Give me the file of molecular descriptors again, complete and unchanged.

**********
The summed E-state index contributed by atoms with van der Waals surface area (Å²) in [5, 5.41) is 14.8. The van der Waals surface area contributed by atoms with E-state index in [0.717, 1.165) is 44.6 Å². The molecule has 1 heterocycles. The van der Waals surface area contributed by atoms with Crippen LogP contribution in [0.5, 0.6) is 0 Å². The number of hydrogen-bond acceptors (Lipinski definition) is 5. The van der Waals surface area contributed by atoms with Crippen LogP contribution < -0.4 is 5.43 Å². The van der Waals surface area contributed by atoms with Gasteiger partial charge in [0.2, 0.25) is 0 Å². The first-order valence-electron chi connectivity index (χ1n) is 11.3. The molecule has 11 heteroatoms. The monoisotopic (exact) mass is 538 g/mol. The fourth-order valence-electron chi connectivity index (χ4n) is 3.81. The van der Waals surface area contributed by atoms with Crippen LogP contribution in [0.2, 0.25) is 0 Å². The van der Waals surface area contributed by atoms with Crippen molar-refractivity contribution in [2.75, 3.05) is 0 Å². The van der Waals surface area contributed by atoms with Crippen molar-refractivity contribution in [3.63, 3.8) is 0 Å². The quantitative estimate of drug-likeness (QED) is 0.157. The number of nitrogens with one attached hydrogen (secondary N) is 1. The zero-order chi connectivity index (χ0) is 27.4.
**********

The summed E-state index contributed by atoms with van der Waals surface area (Å²) in [5, 5.41) is 14.8. The van der Waals surface area contributed by atoms with E-state index in [0.717, 1.165) is 44.6 Å². The molecule has 1 heterocycles. The van der Waals surface area contributed by atoms with Crippen LogP contribution in [0.5, 0.6) is 0 Å². The number of hydrogen-bond acceptors (Lipinski definition) is 5. The van der Waals surface area contributed by atoms with Crippen LogP contribution < -0.4 is 5.43 Å². The van der Waals surface area contributed by atoms with Gasteiger partial charge in [0.2, 0.25) is 0 Å². The first-order valence-electron chi connectivity index (χ1n) is 11.3. The molecule has 11 heteroatoms. The monoisotopic (exact) mass is 538 g/mol. The fourth-order valence-electron chi connectivity index (χ4n) is 3.81. The van der Waals surface area contributed by atoms with Crippen LogP contribution in [0.2, 0.25) is 0 Å². The van der Waals surface area contributed by atoms with Crippen molar-refractivity contribution in [2.75, 3.05) is 0 Å². The van der Waals surface area contributed by atoms with Crippen molar-refractivity contribution in [3.63, 3.8) is 0 Å². The quantitative estimate of drug-likeness (QED) is 0.157. The number of nitrogens with one attached hydrogen (secondary N) is 1. The zero-order chi connectivity index (χ0) is 27.4.